The reality is there is a big difference between revenue-generating student-athletes – and those are specifically football and men’s basketball players at Division 1 schools – and all the other student athletes at Division 1 schools, as well as Division 2 and Division 3 schools. The latter don’t have the same public exposure or institutional responsibilities that add to the pull away from education as part of their collegiate experience.

In my view, the NCAA uses this idea that there is this priority of education as a cover. And that’s where some of this feels to me a bit disingenuous. They are not offering to provide a piece of the billion dollars in revenue they had in 2018. They’re simply allowing student athletes to go out and try to make money on their own.

This is going to be a deep strain on the students’ ability to spend time doing homework, seeing professors in office hours, going to study groups, working with tutors, spending time in the writing center. All of these things are a fundamental part of the educational experience, even for non-athlete students who work outside of campus to make money.

3. Do you see any potential pitfalls with this new policy?

One, you’re going to see students being pulled further and further away from campus in order to strike business deals. Two, there’s going to be a natural inequity that occurs in the amount of compensation that students can get and how they can get it. And while that’s something that should be understood as a necessary or an unavoidable consequence of allowing students to be compensated for their image and likeness, it’s also something that will probably cause some discontent among the student-athletes themselves.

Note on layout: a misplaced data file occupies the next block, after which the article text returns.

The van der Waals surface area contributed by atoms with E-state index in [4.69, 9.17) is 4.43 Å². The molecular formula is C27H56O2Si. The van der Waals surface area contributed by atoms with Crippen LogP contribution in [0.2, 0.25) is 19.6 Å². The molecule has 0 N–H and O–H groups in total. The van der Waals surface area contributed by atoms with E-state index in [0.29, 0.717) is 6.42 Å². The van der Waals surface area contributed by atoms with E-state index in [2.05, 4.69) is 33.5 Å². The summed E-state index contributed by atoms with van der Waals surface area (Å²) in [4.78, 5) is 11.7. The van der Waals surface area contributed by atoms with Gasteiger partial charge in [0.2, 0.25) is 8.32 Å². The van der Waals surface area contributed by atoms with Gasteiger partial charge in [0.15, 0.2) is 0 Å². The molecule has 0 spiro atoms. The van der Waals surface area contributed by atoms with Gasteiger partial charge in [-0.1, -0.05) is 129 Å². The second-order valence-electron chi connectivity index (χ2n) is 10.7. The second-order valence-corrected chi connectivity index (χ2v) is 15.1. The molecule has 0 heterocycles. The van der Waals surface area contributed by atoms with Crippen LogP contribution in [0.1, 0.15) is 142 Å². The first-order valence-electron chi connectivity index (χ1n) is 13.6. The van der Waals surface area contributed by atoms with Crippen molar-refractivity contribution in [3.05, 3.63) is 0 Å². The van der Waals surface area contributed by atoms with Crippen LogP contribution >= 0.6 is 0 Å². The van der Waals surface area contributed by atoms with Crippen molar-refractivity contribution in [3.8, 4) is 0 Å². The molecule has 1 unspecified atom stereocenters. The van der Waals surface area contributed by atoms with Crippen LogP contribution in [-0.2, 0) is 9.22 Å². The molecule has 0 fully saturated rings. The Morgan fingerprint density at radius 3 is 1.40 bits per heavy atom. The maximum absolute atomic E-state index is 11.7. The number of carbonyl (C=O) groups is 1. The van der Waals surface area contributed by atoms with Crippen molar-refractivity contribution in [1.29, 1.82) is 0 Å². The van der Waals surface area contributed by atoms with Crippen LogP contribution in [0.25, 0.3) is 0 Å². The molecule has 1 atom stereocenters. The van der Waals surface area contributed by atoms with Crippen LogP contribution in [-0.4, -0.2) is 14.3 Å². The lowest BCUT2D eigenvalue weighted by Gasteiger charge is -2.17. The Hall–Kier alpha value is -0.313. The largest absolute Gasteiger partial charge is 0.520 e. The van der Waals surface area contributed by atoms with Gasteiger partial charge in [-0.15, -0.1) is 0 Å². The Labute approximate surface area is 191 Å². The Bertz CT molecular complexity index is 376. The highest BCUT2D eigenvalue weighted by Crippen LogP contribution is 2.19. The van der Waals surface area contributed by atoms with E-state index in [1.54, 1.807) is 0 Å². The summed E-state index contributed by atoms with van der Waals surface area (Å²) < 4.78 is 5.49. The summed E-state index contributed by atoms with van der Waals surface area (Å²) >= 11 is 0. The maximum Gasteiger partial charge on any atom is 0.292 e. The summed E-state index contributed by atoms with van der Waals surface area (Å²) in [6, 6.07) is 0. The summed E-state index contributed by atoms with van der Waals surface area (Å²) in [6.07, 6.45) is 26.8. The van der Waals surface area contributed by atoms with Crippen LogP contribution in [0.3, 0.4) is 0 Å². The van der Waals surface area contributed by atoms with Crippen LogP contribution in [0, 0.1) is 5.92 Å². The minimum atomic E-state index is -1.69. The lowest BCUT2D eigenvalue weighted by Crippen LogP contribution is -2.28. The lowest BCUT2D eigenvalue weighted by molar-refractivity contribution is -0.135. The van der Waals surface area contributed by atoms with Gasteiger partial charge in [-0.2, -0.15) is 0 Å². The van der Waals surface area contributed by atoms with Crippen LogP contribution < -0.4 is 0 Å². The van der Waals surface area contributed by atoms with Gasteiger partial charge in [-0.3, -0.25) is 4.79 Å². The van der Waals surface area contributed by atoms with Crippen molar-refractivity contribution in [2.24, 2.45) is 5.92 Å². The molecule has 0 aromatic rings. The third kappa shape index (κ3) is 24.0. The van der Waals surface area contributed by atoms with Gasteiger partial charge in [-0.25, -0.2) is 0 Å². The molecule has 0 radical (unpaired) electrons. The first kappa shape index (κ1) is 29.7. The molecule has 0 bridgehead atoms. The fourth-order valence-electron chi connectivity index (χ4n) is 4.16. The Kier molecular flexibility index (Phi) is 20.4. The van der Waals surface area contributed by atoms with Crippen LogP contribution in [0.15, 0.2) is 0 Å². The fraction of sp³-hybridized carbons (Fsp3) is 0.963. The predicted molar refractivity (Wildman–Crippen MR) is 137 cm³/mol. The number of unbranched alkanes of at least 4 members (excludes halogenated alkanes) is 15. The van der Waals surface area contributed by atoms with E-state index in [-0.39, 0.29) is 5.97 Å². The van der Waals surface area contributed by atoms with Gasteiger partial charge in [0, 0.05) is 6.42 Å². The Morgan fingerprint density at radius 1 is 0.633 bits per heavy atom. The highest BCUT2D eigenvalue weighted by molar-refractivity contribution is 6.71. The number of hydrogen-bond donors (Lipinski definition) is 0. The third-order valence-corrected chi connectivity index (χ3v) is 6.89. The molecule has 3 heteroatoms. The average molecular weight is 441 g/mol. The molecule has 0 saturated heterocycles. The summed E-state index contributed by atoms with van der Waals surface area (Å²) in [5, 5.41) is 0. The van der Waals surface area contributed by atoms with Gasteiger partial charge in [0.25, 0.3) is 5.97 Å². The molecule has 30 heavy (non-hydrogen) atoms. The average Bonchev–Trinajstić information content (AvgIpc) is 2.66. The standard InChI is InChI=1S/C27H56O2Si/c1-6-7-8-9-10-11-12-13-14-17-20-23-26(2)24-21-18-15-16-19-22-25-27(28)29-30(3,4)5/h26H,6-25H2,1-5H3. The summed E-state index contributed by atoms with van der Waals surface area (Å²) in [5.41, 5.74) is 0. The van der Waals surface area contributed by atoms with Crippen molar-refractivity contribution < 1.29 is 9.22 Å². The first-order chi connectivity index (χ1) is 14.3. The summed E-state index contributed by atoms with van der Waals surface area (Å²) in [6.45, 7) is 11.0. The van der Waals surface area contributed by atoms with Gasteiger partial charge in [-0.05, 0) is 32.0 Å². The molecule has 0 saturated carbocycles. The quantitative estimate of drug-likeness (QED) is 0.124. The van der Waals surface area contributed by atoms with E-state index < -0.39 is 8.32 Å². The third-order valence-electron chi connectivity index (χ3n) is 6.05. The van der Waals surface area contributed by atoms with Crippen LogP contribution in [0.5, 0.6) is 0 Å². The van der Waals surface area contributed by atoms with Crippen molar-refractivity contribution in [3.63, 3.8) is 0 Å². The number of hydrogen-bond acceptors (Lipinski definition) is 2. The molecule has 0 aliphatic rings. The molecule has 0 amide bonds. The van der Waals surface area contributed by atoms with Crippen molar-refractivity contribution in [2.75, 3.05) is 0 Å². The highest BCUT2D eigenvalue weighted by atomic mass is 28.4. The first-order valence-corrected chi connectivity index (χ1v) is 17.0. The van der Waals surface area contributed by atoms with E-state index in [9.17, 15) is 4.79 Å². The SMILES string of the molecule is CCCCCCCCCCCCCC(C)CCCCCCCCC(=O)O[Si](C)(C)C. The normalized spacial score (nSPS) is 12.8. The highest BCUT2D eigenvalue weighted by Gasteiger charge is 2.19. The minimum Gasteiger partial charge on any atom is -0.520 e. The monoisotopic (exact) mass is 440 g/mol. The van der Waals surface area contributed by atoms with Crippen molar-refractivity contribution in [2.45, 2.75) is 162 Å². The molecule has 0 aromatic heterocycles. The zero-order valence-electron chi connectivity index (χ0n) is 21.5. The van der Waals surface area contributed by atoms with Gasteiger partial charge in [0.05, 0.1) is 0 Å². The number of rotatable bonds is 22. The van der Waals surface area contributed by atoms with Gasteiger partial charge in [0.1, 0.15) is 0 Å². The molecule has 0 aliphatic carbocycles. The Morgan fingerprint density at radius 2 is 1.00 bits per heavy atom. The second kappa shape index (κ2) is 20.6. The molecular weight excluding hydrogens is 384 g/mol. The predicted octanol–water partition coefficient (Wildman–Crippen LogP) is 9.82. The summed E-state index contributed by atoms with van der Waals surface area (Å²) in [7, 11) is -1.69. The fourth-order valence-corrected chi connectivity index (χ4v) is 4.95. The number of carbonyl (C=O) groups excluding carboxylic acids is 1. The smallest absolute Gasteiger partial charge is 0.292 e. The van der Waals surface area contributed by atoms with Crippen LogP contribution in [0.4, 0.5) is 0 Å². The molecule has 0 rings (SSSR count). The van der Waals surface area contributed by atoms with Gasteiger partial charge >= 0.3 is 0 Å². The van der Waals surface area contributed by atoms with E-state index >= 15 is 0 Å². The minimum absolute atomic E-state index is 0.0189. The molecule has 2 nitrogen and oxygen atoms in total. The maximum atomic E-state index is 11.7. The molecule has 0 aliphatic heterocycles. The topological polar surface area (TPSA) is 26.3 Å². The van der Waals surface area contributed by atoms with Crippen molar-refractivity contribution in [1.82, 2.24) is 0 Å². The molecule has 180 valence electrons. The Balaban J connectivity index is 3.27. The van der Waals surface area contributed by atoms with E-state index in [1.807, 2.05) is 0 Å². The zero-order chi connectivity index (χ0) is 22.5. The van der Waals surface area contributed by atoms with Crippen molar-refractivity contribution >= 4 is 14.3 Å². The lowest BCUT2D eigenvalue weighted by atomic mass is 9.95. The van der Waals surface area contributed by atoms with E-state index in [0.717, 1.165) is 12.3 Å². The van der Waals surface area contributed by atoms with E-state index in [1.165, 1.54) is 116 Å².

In fact, when I started collecting interview data from some football and men’s basketball players, the first questions they always had in any conversation about the ability to get compensation are always, “Well, how much is it going to be?” and “Is it going to be different from school to school and person to person?” The answer is probably yes.

Regardless of how the system is put together, there’s still going to be this difference in how much companies are willing to pay student-athletes based on their public image, how well their team is doing, how well they’re doing individually, if they’ve won any awards recently, if they’ve been on any national media outlets. And people have a problem when they find out that they’re being compensated differently, especially when they feel like – on the field and in terms of the labor that they’re providing for the colleges and universities – those things are relatively equal. So I see that as being a big issue that’s going to fall on the academic institutions, not the NCAA, to figure out.

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Jasmine Harris, Assistant Professor of Sociology, Ursinus College

This article is republished from The Conversation under a Creative Commons license. Read the original article.